Year 1 — How it all began
In May 2009, with fashion as her medium, and education her cause, Sheena Matheiken launched
The Uniform Project, pledging to wear a little black dress for 365 days as a sartorial critique of disposible fashion. There were a few rules set for Sheena’s daily exercise. While reinventing the dress was the crux of the daily challenge, she had to do so without buying any new items—instead, she would resort to second-hand accessories and donations from friends.
The project was also architected to be a fundraiser to support the Akanksha Foundation and their alternative schools in Mumbai and Pune that provides a progressive education to children living in slums. And so for the next year, Sheena reinvented her uniform with vintage, handmade, reused, or donated accessories. And each day as she posted her daily, she added $1 to a tip jar, encouraging others to contribute as well.
Almost immediately, the project went viral and was hit with a deluge of media attention. The Uniform Project was featured in major publications ranging from the New York Times Sunday Magazine, The Guardian, CNN, BBC Radio, Times London, LA Times, MSNBC, NPR, PBS News Hour, Vogue, Elle, Glamour, Marie Claire to hundreds of fashion, culture and design blogs, as well as TV shows around the world. By the end of the yearlong challenge, the U.P site received over 2 million hits and raised over $100,000 in donations for the Akanksha Foundation and Sheena was named one of Elle Magazine’s Women of the Year for 2009.
The Little Black Dress
Sheena’s LBD was a button down reversible A-line, designed to be worn front to back or as an open tunic. As the project gained popularity, so did the demand for the dress. Well aware of the paradox of going into manufacturing as a result of a project that was essentially a statement against overconsumption, the U.P crew thought long and hard about how to address this new dilemma. In March 2010, with just a couple months left to complete Sheena’s yearl long challenge, U.P released 365 limited edition dresses, allowing the project’s most loyal fans a chance to ‘own’ their favorite day from Sheena’s calendar of looks with the purchase of one copy of the dress. Proceeds from each dress sale was automatically added to the fundraiser as well. The dresses were made to order locally in NYC, and they sold out in less than a week, raising an additional 10k in funds for Akanksha.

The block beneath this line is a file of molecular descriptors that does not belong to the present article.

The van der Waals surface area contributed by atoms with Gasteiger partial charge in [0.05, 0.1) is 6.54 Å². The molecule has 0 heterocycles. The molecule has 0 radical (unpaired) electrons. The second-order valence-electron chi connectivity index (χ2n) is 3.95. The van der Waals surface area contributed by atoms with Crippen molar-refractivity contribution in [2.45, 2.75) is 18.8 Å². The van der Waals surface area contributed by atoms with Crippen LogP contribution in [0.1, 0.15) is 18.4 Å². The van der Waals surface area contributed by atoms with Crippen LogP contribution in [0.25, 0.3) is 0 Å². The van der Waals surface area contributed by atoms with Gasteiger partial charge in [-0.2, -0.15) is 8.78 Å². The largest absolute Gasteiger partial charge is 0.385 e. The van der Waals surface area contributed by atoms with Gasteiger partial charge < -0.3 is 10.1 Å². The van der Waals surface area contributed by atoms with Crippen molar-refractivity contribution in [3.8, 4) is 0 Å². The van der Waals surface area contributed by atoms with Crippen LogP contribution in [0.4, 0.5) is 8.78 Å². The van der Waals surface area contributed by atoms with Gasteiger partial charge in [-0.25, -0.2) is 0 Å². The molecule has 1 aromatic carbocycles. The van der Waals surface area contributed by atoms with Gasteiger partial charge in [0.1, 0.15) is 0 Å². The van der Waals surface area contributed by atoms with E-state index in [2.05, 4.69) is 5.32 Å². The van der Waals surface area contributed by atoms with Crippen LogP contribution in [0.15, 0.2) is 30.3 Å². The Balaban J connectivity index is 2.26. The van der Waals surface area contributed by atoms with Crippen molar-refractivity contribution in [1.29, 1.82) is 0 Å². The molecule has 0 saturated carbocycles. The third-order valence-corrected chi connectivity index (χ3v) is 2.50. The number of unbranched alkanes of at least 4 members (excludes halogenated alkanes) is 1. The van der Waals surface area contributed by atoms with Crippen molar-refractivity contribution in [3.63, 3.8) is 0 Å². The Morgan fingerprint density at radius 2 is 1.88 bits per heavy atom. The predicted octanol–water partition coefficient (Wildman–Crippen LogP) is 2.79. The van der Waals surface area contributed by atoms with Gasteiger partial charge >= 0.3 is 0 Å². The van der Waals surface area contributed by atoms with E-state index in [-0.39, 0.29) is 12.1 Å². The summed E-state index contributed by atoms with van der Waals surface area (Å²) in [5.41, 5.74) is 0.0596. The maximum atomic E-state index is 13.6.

U.P’s LBD grew beyond simply being a dress, becoming more of a symbol of social change for the community of supporters around the world. And the increased demand to share in this movement prompted U.P to produce their own proprietary fabric in an organic cotton and silk blend. U.P also offered the LBD pattern for all DIY’ers out there, encouraging the sewer community to put their own twist on the classic LBD.
In a somewhat tongue-in-cheek gesture, Sheena had tacked on a “Donate Accessories” link on her dailies page, hoping her friends would donate a few items along the way. As the project went viral, U.P. was bombarded with accessory donations from all over the globe – from people’s personal wardrobes, from vintage stores, and from independent ethical designers who wanted to support the effort. Sheena credited these donations in her posts, reframing the dailies as an avenue to promote sustainable designers and local vintage shops.
Another great contributor to the accessories was eBay, where Sheena had found many of her vintage goods. After reading the NYT story on The Uniform Project, the V.P of marketing at eBay called up Sheena and connected her with the eBay Green Team, which led to a wonderful partnership. eBay matched all donations made during the holiday season (for the whole month of December) further boosting the fundraiser. Towards the end of the 365 day challenge, the U.P team auctioned off all the donated accessories through eBay, with all proceeds going to the fundraiser. The end of year auction raised an additional 5k in funds for Akanksha.